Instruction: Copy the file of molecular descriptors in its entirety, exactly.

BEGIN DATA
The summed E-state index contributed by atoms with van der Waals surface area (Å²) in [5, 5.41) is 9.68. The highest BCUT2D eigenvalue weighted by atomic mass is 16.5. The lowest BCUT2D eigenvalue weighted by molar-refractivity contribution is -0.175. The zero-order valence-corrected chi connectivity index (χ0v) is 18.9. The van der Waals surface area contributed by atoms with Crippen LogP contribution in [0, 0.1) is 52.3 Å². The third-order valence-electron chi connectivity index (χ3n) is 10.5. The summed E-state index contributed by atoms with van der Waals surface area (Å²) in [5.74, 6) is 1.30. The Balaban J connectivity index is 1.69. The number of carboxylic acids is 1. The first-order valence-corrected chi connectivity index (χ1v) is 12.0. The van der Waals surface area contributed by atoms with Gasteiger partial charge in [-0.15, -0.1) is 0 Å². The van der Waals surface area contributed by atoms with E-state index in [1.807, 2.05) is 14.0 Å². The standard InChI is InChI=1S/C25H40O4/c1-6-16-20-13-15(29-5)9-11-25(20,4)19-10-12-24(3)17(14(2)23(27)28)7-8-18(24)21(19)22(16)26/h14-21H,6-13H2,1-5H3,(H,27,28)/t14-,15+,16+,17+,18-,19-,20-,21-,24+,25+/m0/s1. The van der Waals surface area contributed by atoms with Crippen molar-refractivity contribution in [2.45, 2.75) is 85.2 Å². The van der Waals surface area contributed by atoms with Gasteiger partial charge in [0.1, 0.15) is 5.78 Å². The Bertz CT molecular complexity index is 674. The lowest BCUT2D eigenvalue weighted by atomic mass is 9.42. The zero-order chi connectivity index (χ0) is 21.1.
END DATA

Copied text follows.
The summed E-state index contributed by atoms with van der Waals surface area (Å²) in [5, 5.41) is 9.68. The highest BCUT2D eigenvalue weighted by atomic mass is 16.5. The lowest BCUT2D eigenvalue weighted by molar-refractivity contribution is -0.175. The zero-order valence-corrected chi connectivity index (χ0v) is 18.9. The van der Waals surface area contributed by atoms with Crippen LogP contribution in [0, 0.1) is 52.3 Å². The third-order valence-electron chi connectivity index (χ3n) is 10.5. The summed E-state index contributed by atoms with van der Waals surface area (Å²) in [5.74, 6) is 1.30. The Balaban J connectivity index is 1.69. The number of carboxylic acids is 1. The first-order valence-corrected chi connectivity index (χ1v) is 12.0. The van der Waals surface area contributed by atoms with Gasteiger partial charge in [-0.15, -0.1) is 0 Å². The van der Waals surface area contributed by atoms with E-state index in [1.807, 2.05) is 14.0 Å². The standard InChI is InChI=1S/C25H40O4/c1-6-16-20-13-15(29-5)9-11-25(20,4)19-10-12-24(3)17(14(2)23(27)28)7-8-18(24)21(19)22(16)26/h14-21H,6-13H2,1-5H3,(H,27,28)/t14-,15+,16+,17+,18-,19-,20-,21-,24+,25+/m0/s1. The van der Waals surface area contributed by atoms with Crippen molar-refractivity contribution in [2.45, 2.75) is 85.2 Å². The van der Waals surface area contributed by atoms with Gasteiger partial charge in [0.1, 0.15) is 5.78 Å². The Bertz CT molecular complexity index is 674. The lowest BCUT2D eigenvalue weighted by atomic mass is 9.42. The zero-order chi connectivity index (χ0) is 21.1.